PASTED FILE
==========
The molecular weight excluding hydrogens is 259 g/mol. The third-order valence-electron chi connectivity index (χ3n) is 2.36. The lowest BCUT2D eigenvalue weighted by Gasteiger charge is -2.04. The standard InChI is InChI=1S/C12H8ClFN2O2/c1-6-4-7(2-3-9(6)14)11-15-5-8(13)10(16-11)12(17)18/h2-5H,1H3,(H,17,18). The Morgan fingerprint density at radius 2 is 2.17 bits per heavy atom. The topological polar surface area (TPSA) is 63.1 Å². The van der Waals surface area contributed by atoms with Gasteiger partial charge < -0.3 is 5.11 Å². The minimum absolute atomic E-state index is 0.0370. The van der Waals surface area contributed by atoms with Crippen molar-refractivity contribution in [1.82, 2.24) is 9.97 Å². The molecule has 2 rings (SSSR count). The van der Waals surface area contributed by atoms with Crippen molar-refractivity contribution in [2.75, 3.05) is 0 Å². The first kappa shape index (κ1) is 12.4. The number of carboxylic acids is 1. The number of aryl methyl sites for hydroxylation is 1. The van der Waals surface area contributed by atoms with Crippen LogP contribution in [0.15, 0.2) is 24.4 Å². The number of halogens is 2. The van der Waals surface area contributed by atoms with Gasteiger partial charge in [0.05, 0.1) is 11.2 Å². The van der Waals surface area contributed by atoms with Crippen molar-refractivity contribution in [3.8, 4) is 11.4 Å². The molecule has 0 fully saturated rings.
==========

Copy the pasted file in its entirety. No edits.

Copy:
The molecular weight excluding hydrogens is 259 g/mol. The third-order valence-electron chi connectivity index (χ3n) is 2.36. The lowest BCUT2D eigenvalue weighted by Gasteiger charge is -2.04. The standard InChI is InChI=1S/C12H8ClFN2O2/c1-6-4-7(2-3-9(6)14)11-15-5-8(13)10(16-11)12(17)18/h2-5H,1H3,(H,17,18). The Morgan fingerprint density at radius 2 is 2.17 bits per heavy atom. The topological polar surface area (TPSA) is 63.1 Å². The van der Waals surface area contributed by atoms with Gasteiger partial charge < -0.3 is 5.11 Å². The minimum absolute atomic E-state index is 0.0370. The van der Waals surface area contributed by atoms with Crippen molar-refractivity contribution in [1.82, 2.24) is 9.97 Å². The molecule has 2 rings (SSSR count). The van der Waals surface area contributed by atoms with Crippen molar-refractivity contribution in [2.75, 3.05) is 0 Å². The first kappa shape index (κ1) is 12.4. The number of carboxylic acids is 1. The number of aryl methyl sites for hydroxylation is 1. The van der Waals surface area contributed by atoms with Crippen LogP contribution in [0.15, 0.2) is 24.4 Å². The number of halogens is 2. The van der Waals surface area contributed by atoms with Gasteiger partial charge in [0.05, 0.1) is 11.2 Å². The van der Waals surface area contributed by atoms with Crippen molar-refractivity contribution in [3.8, 4) is 11.4 Å². The molecule has 0 fully saturated rings.